He drank beers from the mini-bar, watched DVDs and did his best to convince his worried family that everything was all right. Then, having received the all-clear after spending 41 hours barricaded inside his hotel room, Paul Archer made plans to return again to India next week.
The 28-year-old from Darlington, in Mumbai for business, locked himself inside his room on the 14th floor of the Trident-Oberoi hotel after hearing explosions on Wednesday night. Though his TV stopped working, he was able to keep in touch with family and friends in India and at home and learn of the drama playing out all around him. "I did not believe it until I looked out of the window," he said, referring to the police he could see and the explosions he could hear. From time to time, he would look through the spyhole in his door to see if he could see anything or anyone. As it was he never saw any of the gunmen who had taken control of the hotel complex, or any of the bodies of those people killed. "You have to try to make light of the situation. You have to try to stay calm."
Back in Darlington, his mother, Kathleen Archer, was watching events unfold on the TV when her son rang at 7.30pm to tell her he was caught up in the chaos. Mrs Archer said: "I didn't know which hotel he was in, so at first it didn't even occur to me he would be in trouble. When he rang, it was such a shock. I couldn't believe he was in the hotel I was watching on TV."
His father, Dave Archer, hurried home from work and both parents spent a nerve-racking night flicking between news channels, looking for any signs of an end to the siege. They began to fear the worst when Paul stopped responding to their texts and phone calls at 1am. Mr Archer said: "We were starting to hear about more and more casualties and couldn't get in touch with Paul for nearly two hours. We couldn't help but fear the worst, but thankfully he had just dropped off out of sheer exhaustion; that was a low moment for us."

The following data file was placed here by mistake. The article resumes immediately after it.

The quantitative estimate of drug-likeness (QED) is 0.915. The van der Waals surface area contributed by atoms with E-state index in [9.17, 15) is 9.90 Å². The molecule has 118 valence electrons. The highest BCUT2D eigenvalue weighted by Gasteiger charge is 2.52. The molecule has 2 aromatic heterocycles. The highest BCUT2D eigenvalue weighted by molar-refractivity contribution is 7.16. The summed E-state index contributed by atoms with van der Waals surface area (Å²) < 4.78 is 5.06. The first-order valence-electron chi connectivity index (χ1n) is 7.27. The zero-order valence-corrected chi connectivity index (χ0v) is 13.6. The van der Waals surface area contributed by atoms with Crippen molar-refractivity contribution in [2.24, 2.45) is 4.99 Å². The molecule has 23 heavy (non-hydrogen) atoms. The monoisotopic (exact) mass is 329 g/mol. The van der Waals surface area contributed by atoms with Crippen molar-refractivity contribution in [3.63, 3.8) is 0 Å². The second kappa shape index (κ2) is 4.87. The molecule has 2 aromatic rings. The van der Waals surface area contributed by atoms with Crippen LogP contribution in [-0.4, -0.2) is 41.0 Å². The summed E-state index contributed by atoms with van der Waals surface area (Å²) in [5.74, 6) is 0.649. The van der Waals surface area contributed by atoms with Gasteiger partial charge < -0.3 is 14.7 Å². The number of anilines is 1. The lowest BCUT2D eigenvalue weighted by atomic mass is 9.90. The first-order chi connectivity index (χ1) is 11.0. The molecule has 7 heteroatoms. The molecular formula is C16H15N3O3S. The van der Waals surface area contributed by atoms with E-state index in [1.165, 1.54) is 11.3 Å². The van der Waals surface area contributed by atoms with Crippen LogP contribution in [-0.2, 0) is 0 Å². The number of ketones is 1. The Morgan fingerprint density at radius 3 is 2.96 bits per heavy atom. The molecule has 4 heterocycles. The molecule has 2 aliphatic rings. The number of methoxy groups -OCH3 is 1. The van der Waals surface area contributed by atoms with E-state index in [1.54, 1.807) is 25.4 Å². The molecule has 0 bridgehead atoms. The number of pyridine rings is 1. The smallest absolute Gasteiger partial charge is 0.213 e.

They broke the news to Paul's younger sister Sally on Friday morning when she dropped off her three-year-old son Kyle before work. Mr Archer said: "They have always been very close, so it was really hard for her; she just burst into tears. Kyle knew there was something wrong. As we watched the commandos going into the hotel on the news, he asked: 'Are they the goodies coming to help Uncle Paul?' That had us all close to tears."
In his room by himself, perhaps the toughest challenge for Paul was dealing with a lack of reliable information about what was going on at the hotel. "I was watching the TV and they had all these pictures of dead bodies and stuff. They should not have put that out," he said. "But then they cut the signal, and that was even worse."
Paul had arrived in Mumbai from the Indian hinterland on the evening of the attack. Tired, he had chosen to eat room service rather than in one of the hotel's restaurants – a decision that may have saved his life. The management consultant finally left for the airport on Friday. His father said that he was going to Jakarta to see his fiancée and would return to India next week to finish the work that was disrupted by the attacks.
Mr Archer said: "We've been lucky because he stayed in his room and managed to keep out of the way, so yes, I'm relieved. But I'm also angry and stunned. These terrorists have left hundreds of people dead, and God knows what their families are going through. I can't understand what would make people do something like this."